Where have all the programmers gone? Taking command of our destiny

What follows is pure conjecture; I did not live through the time in question, I can only speculate based on biased evidence and anecdotal hearsay. This is a blog, after all, right? Feedback is welcome.

Where have all the flowers gone? /
Long time passing /
Where have all the flowers gone? /
Long time ago /
Where have all the flowers gone? /
Girls have picked them every one /
When will they ever learn? /
When will they ever learn?1

This is the story of library automation as I understand it. At one point, say the 1970s and early 1980s, libraries were at the forefront of information technology. After all, we had an application, call it a specialized inventory control problem if you will, that was ripe for automation. And our major research universities did just that — built grand systems that tracked the circulation and location of our books, then automated the process of copy cataloging, then acquiring items and tracking serials, and finally the “OPAC.” (Is that really true? — Did we do the end user part last?) These libraries had in-house programming teams than built these systems, then (again: “I think”) in the hacker tradition of the era gave away the code.

And that was okay for some, but for many there was the desire or demand for professional support. So the automation design and programming teams left the research universities to form companies that sold and supported software for our specialized inventory control problem, draining talent from in-house library organizations.

Where have all the coders gone? /
Long time passing /
Where have all the coders gone? /
Long time ago /
Where have all the coders gone? /
Left our libraries every one /
When will we ever learn? /
When will we ever learn?2

Those organizations have never recovered. Libraries are now reliant on vendors with legacy, specialized inventory control systems that themselves are struggling to reinvent what they are.

So here is the thesis: We must regain control over our own automation destiny.

The vendors, god love ‘em, are too far from our users. I believe they are aware of that; I know that I hit myself regularly with the “you- work- in- a- consortial- office- not- in- a- library” stick until it hurts just so that I never forget how distant I am. (Distance, by the way, is not always a bad thing since it does give you a perspective of being a service organization serving a service organization.) But don’t forget — the vendors, being commercial entities as well, move to a distinctly different rhythm and set of organizational values. And right now, if you subscribe to Clayton Christensen‘s theory of disruptive innovation, they are chasing each other higher and higher up the sustainable innovation line and have surpassed the requirements of the vast majority of their users.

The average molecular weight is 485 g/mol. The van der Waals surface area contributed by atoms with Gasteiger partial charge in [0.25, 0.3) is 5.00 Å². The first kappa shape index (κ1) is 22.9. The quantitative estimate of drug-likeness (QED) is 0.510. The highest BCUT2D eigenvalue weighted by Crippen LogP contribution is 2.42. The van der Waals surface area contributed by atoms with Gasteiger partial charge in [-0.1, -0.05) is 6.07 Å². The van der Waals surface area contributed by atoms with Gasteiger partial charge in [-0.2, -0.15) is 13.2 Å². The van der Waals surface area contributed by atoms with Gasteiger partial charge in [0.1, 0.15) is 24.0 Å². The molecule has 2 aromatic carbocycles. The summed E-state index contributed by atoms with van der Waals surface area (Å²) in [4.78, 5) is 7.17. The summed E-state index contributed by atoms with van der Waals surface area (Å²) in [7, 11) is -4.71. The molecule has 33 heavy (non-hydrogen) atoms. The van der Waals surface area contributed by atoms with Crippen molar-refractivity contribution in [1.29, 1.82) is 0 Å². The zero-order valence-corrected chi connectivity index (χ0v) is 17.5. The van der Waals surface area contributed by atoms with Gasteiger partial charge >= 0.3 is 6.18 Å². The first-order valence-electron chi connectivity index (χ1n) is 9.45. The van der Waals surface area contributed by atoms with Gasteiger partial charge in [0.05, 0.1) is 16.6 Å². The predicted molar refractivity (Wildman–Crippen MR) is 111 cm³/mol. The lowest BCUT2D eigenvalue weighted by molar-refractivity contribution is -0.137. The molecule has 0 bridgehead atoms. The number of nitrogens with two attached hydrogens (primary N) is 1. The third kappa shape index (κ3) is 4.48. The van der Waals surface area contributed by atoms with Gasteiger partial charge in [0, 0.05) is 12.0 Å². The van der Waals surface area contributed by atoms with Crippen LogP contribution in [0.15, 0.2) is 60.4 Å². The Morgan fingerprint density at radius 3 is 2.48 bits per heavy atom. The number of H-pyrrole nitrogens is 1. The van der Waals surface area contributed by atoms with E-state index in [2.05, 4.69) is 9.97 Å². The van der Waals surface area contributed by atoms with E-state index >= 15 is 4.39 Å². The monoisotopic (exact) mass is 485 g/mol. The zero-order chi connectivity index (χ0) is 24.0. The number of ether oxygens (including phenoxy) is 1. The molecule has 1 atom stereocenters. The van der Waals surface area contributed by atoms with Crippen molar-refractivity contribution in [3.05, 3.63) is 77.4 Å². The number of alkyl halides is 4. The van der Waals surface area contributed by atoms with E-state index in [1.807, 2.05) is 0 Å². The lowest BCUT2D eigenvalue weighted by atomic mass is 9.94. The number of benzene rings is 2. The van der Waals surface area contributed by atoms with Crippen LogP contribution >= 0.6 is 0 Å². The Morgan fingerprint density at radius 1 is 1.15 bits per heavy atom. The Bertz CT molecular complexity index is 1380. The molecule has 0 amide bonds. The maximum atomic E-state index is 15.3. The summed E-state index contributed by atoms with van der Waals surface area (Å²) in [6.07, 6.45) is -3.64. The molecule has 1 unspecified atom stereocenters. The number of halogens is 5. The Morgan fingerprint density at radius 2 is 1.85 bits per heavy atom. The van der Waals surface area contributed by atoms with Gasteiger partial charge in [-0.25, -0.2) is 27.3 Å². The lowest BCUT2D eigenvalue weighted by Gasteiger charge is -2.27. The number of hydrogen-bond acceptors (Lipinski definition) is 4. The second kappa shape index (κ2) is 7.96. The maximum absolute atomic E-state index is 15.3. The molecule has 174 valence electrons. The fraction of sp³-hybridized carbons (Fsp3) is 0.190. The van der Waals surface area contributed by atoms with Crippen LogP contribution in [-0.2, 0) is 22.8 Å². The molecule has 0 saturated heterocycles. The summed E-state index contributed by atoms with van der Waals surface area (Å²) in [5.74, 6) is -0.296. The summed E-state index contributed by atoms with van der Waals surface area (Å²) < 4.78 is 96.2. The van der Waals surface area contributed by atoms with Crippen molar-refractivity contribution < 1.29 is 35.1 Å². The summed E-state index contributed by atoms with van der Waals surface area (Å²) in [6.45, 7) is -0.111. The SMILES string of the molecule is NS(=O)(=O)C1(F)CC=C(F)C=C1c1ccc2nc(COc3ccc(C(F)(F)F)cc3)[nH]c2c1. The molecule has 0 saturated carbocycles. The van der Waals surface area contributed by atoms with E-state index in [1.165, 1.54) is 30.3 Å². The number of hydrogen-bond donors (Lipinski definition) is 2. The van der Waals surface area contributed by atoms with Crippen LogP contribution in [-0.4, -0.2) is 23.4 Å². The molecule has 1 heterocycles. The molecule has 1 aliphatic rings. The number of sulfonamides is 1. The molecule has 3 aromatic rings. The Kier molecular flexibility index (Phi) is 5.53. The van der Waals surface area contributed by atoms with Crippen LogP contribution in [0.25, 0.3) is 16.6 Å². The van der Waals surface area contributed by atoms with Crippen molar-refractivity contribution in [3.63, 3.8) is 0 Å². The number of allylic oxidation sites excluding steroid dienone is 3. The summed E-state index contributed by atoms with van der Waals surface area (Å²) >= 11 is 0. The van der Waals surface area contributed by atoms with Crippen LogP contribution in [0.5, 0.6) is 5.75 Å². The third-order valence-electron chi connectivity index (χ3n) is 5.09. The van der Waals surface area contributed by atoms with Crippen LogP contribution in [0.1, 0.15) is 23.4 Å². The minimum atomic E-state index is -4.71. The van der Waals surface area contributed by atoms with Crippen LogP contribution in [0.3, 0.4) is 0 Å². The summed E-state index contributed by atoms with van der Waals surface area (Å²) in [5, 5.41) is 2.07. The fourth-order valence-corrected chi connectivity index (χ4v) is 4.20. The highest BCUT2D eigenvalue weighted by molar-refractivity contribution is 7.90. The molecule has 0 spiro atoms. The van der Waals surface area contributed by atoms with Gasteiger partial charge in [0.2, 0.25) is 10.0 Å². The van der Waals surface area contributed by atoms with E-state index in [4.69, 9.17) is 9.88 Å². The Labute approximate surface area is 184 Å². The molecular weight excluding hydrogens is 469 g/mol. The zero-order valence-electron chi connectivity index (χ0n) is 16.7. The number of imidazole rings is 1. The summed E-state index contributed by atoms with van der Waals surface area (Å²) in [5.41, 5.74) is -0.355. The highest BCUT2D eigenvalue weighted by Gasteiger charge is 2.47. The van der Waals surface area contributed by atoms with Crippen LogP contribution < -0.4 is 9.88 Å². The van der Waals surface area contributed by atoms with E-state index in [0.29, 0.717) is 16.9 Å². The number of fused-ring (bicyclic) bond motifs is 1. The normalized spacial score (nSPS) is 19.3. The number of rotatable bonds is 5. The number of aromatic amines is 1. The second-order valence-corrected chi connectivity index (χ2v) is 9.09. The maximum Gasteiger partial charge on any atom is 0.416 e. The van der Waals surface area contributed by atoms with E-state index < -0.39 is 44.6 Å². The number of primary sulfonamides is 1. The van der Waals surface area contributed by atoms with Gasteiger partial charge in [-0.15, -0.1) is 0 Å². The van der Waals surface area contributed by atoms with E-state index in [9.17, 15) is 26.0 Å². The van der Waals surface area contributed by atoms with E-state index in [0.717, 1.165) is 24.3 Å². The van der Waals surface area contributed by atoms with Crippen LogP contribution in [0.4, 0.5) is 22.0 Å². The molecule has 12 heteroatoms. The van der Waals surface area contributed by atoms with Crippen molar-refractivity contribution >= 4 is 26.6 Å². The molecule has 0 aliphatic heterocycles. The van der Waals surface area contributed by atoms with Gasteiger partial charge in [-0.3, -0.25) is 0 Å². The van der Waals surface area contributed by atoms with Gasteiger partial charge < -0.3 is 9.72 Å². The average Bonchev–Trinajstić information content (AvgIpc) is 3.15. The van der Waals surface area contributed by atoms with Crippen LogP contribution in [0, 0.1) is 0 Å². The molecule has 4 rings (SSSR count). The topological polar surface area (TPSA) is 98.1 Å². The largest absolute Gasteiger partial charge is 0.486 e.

If you are an aspiring student of Christensen’s work with a lot of energy (as I have been accused of having, accurately so probably) then your next question is “What will be the disruptive technology?” followed closely by “Where is the elasticity in this supply chain?”

Ourselves. After decades of rebuilding, there is a growing wealth of talent in our own libraries. The distribution of this talent, however, is different from days of yore. It is not concentrated in the research libraries, and likely never will be again. It is in all of our organizations, in little bits here and there. What will be the blueprint for working together? The philosophies and tools of the open source community. If “real world” individuals and small teams can come together to build great software — Linux, Apache Httpd, Mozilla Firefox, Open Office — what’s to stop us from doing the same?

And you know what? We get to start over. We get to build on the knowledge of our specialized inventory control systems and maybe realize that they aren’t all that different from generalized inventory control systems used in today’s businesses. So maybe we can take one and adapt it to our needs. And maybe we can take a few pages from the electronic booksellers’ handbook, along with a whole ocean of Onyx metadata, and change how our public interfaces operate. (We have lots more to learn from booksellers too, but that is an essay for another time.) And while we’re at it, lets look at Service Oriented Architectures and Java Server Faces and Ruby on Rails and RSS and AJAX and all of those other “Web 2.0″ technologies that are making systems more interactive and usable (when applied the right way). Let’s not strap then onto legacy applications — let’s design with them and their successors in mind.

Where have all the OPACs gone? /
Long time passing /
Where have all the OPACs gone? /
Long time ago /
Where have all the OPACs gone? /
Replaced by us, every one /
When will we take it on? /
When will we take it on?3

Footnotes

  1. Words and music by Pete Seeger []
  2. Apologies to Pete Seeger []
  3. Ibid. Am I allowed to put a hopeful ending on a war protest song? []
(This post was updated on 30-Dec-2010.)